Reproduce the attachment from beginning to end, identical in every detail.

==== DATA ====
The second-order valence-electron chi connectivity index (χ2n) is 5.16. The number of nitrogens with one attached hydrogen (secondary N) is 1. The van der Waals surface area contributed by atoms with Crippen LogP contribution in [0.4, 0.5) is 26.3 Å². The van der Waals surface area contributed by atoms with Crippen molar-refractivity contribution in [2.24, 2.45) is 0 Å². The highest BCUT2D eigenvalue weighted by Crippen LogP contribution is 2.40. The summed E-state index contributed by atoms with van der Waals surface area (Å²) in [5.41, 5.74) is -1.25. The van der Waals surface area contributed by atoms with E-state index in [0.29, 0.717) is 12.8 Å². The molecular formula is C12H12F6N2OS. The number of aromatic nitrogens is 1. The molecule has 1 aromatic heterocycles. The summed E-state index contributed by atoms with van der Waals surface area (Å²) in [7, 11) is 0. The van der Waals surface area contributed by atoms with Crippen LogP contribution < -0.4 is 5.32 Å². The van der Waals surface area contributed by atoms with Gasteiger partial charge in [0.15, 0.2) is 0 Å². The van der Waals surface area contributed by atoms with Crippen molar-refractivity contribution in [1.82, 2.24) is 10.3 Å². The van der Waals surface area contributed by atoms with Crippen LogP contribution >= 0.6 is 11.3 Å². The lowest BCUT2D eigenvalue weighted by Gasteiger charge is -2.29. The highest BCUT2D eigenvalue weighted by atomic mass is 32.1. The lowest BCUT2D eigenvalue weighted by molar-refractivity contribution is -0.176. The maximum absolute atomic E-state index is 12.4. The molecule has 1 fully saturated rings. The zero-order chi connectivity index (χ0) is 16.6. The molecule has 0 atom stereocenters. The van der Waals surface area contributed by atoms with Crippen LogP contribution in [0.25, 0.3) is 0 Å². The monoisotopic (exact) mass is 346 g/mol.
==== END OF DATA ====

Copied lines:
The second-order valence-electron chi connectivity index (χ2n) is 5.16. The number of nitrogens with one attached hydrogen (secondary N) is 1. The van der Waals surface area contributed by atoms with Crippen LogP contribution in [0.4, 0.5) is 26.3 Å². The van der Waals surface area contributed by atoms with Crippen molar-refractivity contribution in [2.24, 2.45) is 0 Å². The highest BCUT2D eigenvalue weighted by Crippen LogP contribution is 2.40. The summed E-state index contributed by atoms with van der Waals surface area (Å²) in [5.41, 5.74) is -1.25. The van der Waals surface area contributed by atoms with E-state index in [0.29, 0.717) is 12.8 Å². The molecular formula is C12H12F6N2OS. The number of aromatic nitrogens is 1. The molecule has 1 aromatic heterocycles. The summed E-state index contributed by atoms with van der Waals surface area (Å²) in [7, 11) is 0. The van der Waals surface area contributed by atoms with Crippen LogP contribution < -0.4 is 5.32 Å². The van der Waals surface area contributed by atoms with Gasteiger partial charge in [0.15, 0.2) is 0 Å². The van der Waals surface area contributed by atoms with Crippen molar-refractivity contribution in [1.82, 2.24) is 10.3 Å². The van der Waals surface area contributed by atoms with Crippen LogP contribution >= 0.6 is 11.3 Å². The lowest BCUT2D eigenvalue weighted by Gasteiger charge is -2.29. The highest BCUT2D eigenvalue weighted by atomic mass is 32.1. The lowest BCUT2D eigenvalue weighted by molar-refractivity contribution is -0.176. The maximum absolute atomic E-state index is 12.4. The molecule has 1 fully saturated rings. The zero-order chi connectivity index (χ0) is 16.6. The molecule has 0 atom stereocenters. The van der Waals surface area contributed by atoms with Crippen LogP contribution in [0.25, 0.3) is 0 Å². The monoisotopic (exact) mass is 346 g/mol.